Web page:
"Come on! Light, goddammit!"
Ray fought with the matches, striking one after another. He was nestled in a dark corner of a beekeeper's honey house, surrounded by the smell of dusty wax and dead bees. He pulled his safety hazmat suit down around his waist.
Another match fizzled out and the smell of burnt sulphur curled around him like a noose.
He dug into the pack. Only three left. He didn't want to lose another. He swiped it across the side of the box, and it flared and ignited.
He sighed and dropped it into a metal pail filled with bits of newspaper, cardboard, and broken honey frames. It blazed, and the wax and honey sizzled and popped before the flames rose and lit the area around him.
The whole building was in disrepair. The room sagged from water damage, and mice had gnawed holes through the insulation and flimsy panel boards that covered the walls. Large barrels lay on their side, piled on each other, rusted and stinking of fermentation.
In the center of the room, mouldy tarps covered old equipment used for extracting honey from their frames. A long metal chute hulked between four large metal drums. Behind all of it were the gutted remains of an old forklift. At the far end was a room with a large rolling door that was closed off at the end and sealed with plastic.
Ray had never been in a room like it and was only grateful that the door had been slightly ajar that he was able to wedge his way inside.
Shit! The door.
He glanced towards it, studying it from afar. He didn't dare go near it, in case... In case whatever he saw outside was nearby.
What the hell was that thing?
This whole area had been cleared by survey teams weeks ago. The air showed no signs of contamination and very little wildlife. They'd only reported a few settlers living in the northeast quadrant of the sector.
Still, Ray wasn't one to take risks and travelled with his hazmat suit and a rifle—and this time, he was thankful he had.
He'd shot that thing two times, and it had kept coming. Before he even hit it, it shuffled along with a hunch and a limp. Even worse, it tried to call out to him, but all that came out was a gurgle.
Ray wanted to hole up until it was safe to travel, but he needed a better place to lay low with the door cracked open and his safety vulnerable. He grabbed a scrap of wire from the floor, wrapped it around the handle of the pail, and moved cautiously to the rolling door.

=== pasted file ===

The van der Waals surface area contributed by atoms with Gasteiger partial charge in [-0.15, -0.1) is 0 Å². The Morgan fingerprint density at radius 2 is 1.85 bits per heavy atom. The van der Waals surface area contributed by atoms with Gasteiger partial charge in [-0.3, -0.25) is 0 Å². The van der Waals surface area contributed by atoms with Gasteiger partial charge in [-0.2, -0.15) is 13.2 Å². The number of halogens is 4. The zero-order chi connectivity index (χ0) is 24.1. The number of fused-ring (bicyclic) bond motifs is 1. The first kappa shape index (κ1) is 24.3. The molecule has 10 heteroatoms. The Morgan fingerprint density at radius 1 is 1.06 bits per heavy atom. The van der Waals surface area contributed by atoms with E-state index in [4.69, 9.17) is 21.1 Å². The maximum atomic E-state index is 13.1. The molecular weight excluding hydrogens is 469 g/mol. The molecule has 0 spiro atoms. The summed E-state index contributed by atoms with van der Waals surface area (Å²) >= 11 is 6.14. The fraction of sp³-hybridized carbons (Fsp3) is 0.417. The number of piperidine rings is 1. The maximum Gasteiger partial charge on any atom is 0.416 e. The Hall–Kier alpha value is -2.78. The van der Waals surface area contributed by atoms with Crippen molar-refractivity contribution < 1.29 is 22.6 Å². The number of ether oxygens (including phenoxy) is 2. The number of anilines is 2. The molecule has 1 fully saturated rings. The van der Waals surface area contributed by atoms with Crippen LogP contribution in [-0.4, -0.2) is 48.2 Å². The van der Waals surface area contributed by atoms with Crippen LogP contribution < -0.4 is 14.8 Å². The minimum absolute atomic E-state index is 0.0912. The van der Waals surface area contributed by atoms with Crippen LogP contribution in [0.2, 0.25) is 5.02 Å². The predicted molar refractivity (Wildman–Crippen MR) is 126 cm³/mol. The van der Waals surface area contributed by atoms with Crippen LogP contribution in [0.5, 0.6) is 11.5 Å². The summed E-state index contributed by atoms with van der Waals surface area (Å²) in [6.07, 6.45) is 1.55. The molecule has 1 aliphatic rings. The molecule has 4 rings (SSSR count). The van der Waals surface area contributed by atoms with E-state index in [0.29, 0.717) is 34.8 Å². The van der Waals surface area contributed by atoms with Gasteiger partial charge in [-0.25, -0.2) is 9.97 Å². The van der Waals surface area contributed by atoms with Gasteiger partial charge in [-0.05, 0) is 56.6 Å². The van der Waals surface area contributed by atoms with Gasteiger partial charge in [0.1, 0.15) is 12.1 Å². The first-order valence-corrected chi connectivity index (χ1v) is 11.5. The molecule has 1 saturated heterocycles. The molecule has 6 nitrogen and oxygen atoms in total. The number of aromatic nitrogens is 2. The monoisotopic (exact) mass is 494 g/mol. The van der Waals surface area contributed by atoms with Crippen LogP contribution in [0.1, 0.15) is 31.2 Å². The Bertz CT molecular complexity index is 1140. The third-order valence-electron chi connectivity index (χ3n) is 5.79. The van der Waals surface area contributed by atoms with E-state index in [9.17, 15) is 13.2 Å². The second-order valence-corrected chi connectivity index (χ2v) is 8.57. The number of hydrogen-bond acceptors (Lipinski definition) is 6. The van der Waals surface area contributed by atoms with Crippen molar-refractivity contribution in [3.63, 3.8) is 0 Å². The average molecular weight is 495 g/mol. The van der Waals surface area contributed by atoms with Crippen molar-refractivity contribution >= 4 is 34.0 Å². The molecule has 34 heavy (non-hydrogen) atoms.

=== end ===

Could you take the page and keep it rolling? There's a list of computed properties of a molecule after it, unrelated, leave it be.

The plastic crinkled as he pulled it back, and he had to give the door a heavy tug to slide it open.
It was dark inside the room and reeked of mould. Ray gagged on the smell and tasted it on his tongue. He stepped back and spat before he pulled his hazmat suit back over his head.
Turning the tap on his regulator, he breathed the compressed oxygen. Although it was hot inside the suit and his vision was restricted, he was happy not to have whatever was inside this room inside his lungs. Besides, the fresh oxygen always made him feel light-headed and giddy.
He set the pail beside the door and lit the LED on his visor. He proceeded inside.
The room was a graveyard of beehives. There had to be thousands of honey supers in here, heaped onto pallets and stacked to the roof. Between the rows were millions of dead bees, waist-deep, dead from the mutant air that had poisoned this land decades ago.
Pushing his way through them was like plowing through snowdrifts, and he'd only moved a few feet before he decided to climb up the sides of the hives toward the ceiling. At the top was a clearance of three feet, just enough to move comfortably.
Even up here, though, he still felt exposed. It wouldn't take long for the creature to find its way inside the building and even less for it to discover him here.
Ray crawled to the back corner, hoping he could sleep the night before travelling tomorrow morning.
As he moved, he saw the deep trench carved through the dead bees below. Something had been in here. Then he noticed the hint of moonlight shining along the wall in front of him. Was it an unnoticed window? Or something else?
He continued forward quietly. He wanted to know what sort of breach he had to deal with.
It was worse than he could imagine. A large section of the wall had been torn open. The edges were rough and hewn. Maybe an axe had cut it, or perhaps teeth. It was hard to tell. But at its base, he saw the rough outline of what he could only imagine was a nest. Something had placed insulation and cloth amongst the dead bees and had been living here.
This building wasn't safe. Ray crawled quietly backwards, but not carefully enough. He caught the edge of a beehive with his boot and yanked it sideways with a loud scrape.